Server Fault is a question and answer site for system and network administrators. Join them; it only takes a minute:

Sign up
Here's how it works:
  1. Anybody can ask a question
  2. Anybody can answer
  3. The best answers are voted up and rise to the top

When running the SQL below, any that doesn't have a id match in placemarks table does not return anything in the results. I'm trying to at least get a type_count of 0 back where there are no matching records in placemarks.

So if I have a of 'Warning' and there are no 'Warning's in placemarks table, id like to get the columns | 0 | 'Warning'|

SELECT COUNT( * ) AS type_count,
FROM  `placemark_types` 
JOIN placemarks ON = placemarks.type_id
WHERE placemark_types.parent_id =0
share|improve this question
up vote 6 down vote accepted

MySQL, by default, performs an INNER JOIN, where only rows with a record in both tables are returned.

You can do a LEFT JOIN or RIGHT JOIN to tell MySQL to return one side of the join even if the other side is empty. In this situation, you'd want a RIGHT JOIN.

share|improve this answer
Thank you very much! – Rob Nov 30 '12 at 19:57

It is best to always specify what type of join you are doing. By default it is using an inner join. An inner join will only show items that have a match in both tables. In your example, you want all the records returned from the placemark_types and zero-to-many of the records from the placemarks table that match.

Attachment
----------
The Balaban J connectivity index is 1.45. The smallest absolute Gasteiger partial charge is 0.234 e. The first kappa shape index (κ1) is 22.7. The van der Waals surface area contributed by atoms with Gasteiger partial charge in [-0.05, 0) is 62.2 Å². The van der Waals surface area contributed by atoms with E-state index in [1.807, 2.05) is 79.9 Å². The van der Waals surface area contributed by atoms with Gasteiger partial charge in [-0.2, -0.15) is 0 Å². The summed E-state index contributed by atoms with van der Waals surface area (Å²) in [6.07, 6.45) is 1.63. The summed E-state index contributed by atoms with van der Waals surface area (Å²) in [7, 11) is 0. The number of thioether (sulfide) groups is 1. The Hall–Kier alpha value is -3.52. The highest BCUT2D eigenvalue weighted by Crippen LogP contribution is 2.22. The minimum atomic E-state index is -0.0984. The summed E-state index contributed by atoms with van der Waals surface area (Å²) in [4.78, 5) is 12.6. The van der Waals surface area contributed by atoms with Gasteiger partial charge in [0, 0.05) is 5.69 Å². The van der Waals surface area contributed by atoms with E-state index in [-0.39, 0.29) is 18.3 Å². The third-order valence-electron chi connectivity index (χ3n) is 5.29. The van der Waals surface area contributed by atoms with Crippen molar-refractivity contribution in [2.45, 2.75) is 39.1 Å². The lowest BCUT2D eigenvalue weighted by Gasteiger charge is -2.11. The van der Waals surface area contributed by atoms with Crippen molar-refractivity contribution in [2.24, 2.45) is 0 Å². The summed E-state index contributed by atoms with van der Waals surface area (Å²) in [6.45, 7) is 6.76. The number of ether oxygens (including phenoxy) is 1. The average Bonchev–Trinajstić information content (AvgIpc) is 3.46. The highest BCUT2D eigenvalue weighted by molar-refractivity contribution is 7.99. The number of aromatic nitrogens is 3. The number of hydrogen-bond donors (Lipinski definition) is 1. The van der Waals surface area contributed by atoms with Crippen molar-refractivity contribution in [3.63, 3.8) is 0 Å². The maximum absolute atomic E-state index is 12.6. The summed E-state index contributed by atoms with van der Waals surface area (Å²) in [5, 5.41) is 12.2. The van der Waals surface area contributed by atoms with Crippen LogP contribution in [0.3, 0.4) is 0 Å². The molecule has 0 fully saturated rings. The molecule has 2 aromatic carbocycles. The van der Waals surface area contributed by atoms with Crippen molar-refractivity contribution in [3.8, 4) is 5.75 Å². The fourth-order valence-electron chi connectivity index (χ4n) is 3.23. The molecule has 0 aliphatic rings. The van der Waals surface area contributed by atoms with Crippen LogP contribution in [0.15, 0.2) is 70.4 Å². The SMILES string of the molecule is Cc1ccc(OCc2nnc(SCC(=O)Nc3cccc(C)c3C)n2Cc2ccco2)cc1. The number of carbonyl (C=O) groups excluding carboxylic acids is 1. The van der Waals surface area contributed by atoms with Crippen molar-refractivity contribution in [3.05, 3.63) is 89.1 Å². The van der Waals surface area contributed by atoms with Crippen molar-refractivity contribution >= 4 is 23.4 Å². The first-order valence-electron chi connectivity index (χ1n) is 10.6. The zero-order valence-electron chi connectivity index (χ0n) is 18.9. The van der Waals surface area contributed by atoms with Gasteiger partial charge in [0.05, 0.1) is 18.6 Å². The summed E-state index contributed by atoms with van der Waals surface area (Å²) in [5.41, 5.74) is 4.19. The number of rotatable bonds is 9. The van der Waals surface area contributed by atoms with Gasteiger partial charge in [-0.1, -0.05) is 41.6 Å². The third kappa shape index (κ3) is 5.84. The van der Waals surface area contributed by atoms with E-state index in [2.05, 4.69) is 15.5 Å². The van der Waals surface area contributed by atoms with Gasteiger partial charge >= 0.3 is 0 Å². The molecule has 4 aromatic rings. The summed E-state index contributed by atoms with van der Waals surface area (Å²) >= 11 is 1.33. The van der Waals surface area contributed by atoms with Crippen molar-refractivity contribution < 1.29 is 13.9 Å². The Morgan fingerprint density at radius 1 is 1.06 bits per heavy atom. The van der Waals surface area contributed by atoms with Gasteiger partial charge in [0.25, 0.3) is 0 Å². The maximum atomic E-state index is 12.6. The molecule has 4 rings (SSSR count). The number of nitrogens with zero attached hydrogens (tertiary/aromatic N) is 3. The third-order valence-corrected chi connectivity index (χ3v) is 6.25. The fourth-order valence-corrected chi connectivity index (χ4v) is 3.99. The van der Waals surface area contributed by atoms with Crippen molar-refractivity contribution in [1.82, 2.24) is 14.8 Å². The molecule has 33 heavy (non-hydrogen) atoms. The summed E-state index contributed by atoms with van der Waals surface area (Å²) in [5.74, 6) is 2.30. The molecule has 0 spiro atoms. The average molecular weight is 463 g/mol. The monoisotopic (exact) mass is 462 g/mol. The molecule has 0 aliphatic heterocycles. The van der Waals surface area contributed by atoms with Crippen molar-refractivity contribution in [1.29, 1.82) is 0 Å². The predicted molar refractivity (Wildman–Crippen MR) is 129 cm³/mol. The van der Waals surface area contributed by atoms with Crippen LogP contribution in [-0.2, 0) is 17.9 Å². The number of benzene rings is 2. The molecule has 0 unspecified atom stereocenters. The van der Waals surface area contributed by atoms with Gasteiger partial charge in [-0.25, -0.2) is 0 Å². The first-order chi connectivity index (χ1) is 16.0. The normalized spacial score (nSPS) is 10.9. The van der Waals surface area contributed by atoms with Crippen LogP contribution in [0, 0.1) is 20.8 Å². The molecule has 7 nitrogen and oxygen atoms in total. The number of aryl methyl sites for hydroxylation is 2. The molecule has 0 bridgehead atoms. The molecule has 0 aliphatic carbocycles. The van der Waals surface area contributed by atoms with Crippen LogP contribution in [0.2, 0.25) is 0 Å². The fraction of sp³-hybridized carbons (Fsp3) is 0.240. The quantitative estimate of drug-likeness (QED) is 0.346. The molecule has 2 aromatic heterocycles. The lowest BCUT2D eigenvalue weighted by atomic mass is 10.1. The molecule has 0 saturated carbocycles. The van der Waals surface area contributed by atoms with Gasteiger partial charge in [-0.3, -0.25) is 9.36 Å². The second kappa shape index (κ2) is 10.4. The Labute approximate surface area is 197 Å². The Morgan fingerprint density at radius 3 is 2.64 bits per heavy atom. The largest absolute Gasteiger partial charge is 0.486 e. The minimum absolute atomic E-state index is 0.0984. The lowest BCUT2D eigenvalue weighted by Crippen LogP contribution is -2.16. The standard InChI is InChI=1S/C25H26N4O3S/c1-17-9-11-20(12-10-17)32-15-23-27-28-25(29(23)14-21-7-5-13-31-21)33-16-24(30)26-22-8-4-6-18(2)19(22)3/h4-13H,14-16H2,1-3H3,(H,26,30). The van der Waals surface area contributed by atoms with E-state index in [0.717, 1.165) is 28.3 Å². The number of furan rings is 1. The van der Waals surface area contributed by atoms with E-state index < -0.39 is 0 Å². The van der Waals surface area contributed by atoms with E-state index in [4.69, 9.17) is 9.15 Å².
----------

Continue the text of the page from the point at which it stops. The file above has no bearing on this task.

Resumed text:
To do this just use a left join as shown below. The left join always returns all the records from the left side (placemark_types) and only the matching records from the right side (placemarks). Next lets get rid of the COUNT(*) and use COUNT(placemarks.type_id), because we don't want to count all the rows, just the ones with matches in the placemarks table. Else you would get 1 even when their where zero matches because it would still be counting the placemark_types.

SELECT COUNT(placemarks.type_id) AS type_count,
FROM  placemark_types
LEFT JOIN placemarks ON = placemarks.type_id
WHERE placemark_types.parent_id = 0

To understand this better, run the query without the GROUP BY. You'll see that even when their are no entries in the placemarks table, you will get the fields from the placemark_types table and nulls for the placemarks fields. Since the COUNT(placemarks.type_id) will not count nulls, this will give you the correct number.

share|improve this answer

Your Answer


By posting your answer, you agree to the privacy policy and terms of service.

Not the answer you're looking for? Browse other questions tagged or ask your own question.